Analysts Predict Reversal of U.S. Video Games Sales Slump
U.S. video game industry sales have been sliding all year with double-digit declines in games and total industry sales.
The sector has been hit by lower purchases of packaged console games, which can cost as much as $60 each. Continued gains in mobile and other digital games have not quite offset the drop in the traditional business.
The declines this year continue a trend of recent years, but now some analysts predict that the gaming sector could see a trend reversal, which could also boost industry stocks.
"The relentless decline in packaged good software sales, which is now concluding its fourth consecutive year, has been a major determinant of negative investor sentiment around the video game publisher group," said Cowen analyst Doug Creutz in a report just ahead of the Thanksgiving weekend, which traditionally kicks off the core holiday selling season for games companies.
Several analysts have come out to predict that holiday season games sales could come in roughly unchanged from last year's levels, helped by such big releases as Call of Duty: Black Ops II, which set new records with its first-day sales.
"We expect retailers and vendors to support the category with significant marketing dollars and promotional activity to drive foot traffic and hardware unit sales" starting Friday, known as Black Friday and one of the year's big shopping days in the U.S., said BMO Capital Markets analyst Edward Williams. "Retailer comments from last week suggest that recent launches of key hits have performed well."
Overall, he predicted a "video game reset" starting with the holiday season.
Earlier this month, Liam Callahan, industry analyst at research firm NPD Group, said that "while October was another month of steep declines in retail sales, we are looking forward to November with the results of Assassin’s Creed III, and Halo 4, which were positively reviewed, as well as the results of Call of Duty: Black Ops II. These software titles, along with the Wii U launch on Nov. 18, will provide a much needed boost to retail sales.”
Creutz even believes that the trend of lower or flat sales "will sharply reverse in the first half of 2013 due to a rare combination of favorable factors." He predicts that game software sales will grow in the double-digits percentage range over the first six months of 2013 and potentially even by nearly 50 percent.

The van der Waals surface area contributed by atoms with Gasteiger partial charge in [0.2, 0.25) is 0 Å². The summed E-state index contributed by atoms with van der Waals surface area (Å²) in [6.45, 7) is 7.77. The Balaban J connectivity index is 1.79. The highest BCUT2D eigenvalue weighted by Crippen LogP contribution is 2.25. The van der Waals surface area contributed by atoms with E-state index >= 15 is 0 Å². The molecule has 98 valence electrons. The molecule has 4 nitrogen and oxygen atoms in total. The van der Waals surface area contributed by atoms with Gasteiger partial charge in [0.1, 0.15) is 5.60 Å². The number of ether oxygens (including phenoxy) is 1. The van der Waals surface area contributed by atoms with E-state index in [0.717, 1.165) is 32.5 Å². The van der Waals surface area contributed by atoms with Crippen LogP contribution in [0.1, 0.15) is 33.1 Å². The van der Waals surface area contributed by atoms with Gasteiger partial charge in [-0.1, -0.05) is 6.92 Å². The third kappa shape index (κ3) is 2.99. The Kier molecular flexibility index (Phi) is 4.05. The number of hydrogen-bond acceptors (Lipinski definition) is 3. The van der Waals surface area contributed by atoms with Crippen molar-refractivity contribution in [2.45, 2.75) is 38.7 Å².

"As a result, we think sector sentiment could meaningfully improve early next year, particularly as anticipation grows around potential new Microsoft and Sony console launches," which are not likely to lead gamers to hold off on games purchases until the back-half of 2013, he said.
One new launch, that of Nintendo's Wii U this month, is widely seen as a likely industry boost.
It "will likely reverse the very negative Wii software sales trends that have dogged the industry for the past several years," Creutz said. Year-to-date, Wii software sales are down nearly 50 percent.
Big upcoming games releases will also help. Grand Theft Auto V, the long-awaited new release in the powerhouse franchise, is scheduled for a spring release. "By itself, GTA V is likely to contribute 16 percent to 30 percent to overall year-over-year growth," said Creutz. "However, there are several other big releases scheduled for the first half of 2013, including Gears of War: Judgment, God of War: Ascension and Bioshock Infinite.
And the 2013 calendar will also contribute to help the gaming sector early in the year. "Due to the vagaries of the retail calendar, the first half of 2013 will also include an extra week of sales, likely adding about four percentage points to the overall growth rate," Creutz said.
Which video gaming stocks do Wall Street analysts recommend? Wedbush Securities analyst Michael Pachter maintained his "outperform" rating, similar to a "buy," on Activision after the strong start for the latest Call of Duty game.
Drew Crum of Stifel, Nicolaus also emphasized his "buy" rating on the stock.
And Eric Handler of MKM Partners has a "buy" rating on Activision and a "neutral" on competitor Electronic Arts.
But Williams sees upside for both sector biggies: "In general, we continue to believe that 'outperform'-rated Activision and Electronic Arts are well positioned for the long term."